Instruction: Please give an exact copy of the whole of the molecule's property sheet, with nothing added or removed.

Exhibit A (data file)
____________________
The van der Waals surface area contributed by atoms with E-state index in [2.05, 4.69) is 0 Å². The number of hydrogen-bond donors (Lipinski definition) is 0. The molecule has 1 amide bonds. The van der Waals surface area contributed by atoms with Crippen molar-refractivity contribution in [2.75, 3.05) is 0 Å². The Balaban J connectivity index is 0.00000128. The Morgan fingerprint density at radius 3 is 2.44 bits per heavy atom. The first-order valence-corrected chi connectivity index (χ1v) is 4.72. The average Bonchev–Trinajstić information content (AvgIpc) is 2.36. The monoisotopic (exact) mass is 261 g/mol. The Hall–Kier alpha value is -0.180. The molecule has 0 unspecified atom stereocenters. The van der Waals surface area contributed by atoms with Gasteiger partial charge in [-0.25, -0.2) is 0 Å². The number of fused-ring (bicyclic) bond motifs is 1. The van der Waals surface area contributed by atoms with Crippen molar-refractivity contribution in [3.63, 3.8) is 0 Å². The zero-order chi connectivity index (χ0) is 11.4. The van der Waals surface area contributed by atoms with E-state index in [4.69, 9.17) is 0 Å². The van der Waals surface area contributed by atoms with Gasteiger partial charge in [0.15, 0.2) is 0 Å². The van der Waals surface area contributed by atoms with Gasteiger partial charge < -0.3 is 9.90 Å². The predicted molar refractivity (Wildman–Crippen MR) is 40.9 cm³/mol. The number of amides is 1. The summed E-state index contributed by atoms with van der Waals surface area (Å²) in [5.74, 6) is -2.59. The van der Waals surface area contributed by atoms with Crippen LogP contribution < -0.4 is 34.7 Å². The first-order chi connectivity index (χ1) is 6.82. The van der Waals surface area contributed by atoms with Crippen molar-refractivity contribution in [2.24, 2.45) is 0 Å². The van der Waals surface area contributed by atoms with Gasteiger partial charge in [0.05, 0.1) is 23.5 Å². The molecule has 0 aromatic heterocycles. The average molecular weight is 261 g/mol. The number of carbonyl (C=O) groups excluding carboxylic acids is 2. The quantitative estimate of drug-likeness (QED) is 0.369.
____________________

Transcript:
The van der Waals surface area contributed by atoms with E-state index in [2.05, 4.69) is 0 Å². The number of hydrogen-bond donors (Lipinski definition) is 0. The molecule has 1 amide bonds. The van der Waals surface area contributed by atoms with Crippen molar-refractivity contribution in [2.75, 3.05) is 0 Å². The Balaban J connectivity index is 0.00000128. The Morgan fingerprint density at radius 3 is 2.44 bits per heavy atom. The first-order valence-corrected chi connectivity index (χ1v) is 4.72. The average Bonchev–Trinajstić information content (AvgIpc) is 2.36. The monoisotopic (exact) mass is 261 g/mol. The Hall–Kier alpha value is -0.180. The molecule has 0 unspecified atom stereocenters. The van der Waals surface area contributed by atoms with Gasteiger partial charge in [-0.25, -0.2) is 0 Å². The number of fused-ring (bicyclic) bond motifs is 1. The van der Waals surface area contributed by atoms with Crippen molar-refractivity contribution in [3.63, 3.8) is 0 Å². The zero-order chi connectivity index (χ0) is 11.4. The van der Waals surface area contributed by atoms with E-state index in [4.69, 9.17) is 0 Å². The van der Waals surface area contributed by atoms with Gasteiger partial charge in [0.15, 0.2) is 0 Å². The van der Waals surface area contributed by atoms with Gasteiger partial charge < -0.3 is 9.90 Å². The predicted molar refractivity (Wildman–Crippen MR) is 40.9 cm³/mol. The number of amides is 1. The summed E-state index contributed by atoms with van der Waals surface area (Å²) in [5.74, 6) is -2.59. The van der Waals surface area contributed by atoms with Crippen LogP contribution < -0.4 is 34.7 Å². The first-order chi connectivity index (χ1) is 6.82. The van der Waals surface area contributed by atoms with Crippen molar-refractivity contribution in [2.24, 2.45) is 0 Å². The van der Waals surface area contributed by atoms with Gasteiger partial charge in [0.05, 0.1) is 23.5 Å². The molecule has 0 aromatic heterocycles. The average molecular weight is 261 g/mol. The number of carbonyl (C=O) groups excluding carboxylic acids is 2. The quantitative estimate of drug-likeness (QED) is 0.369.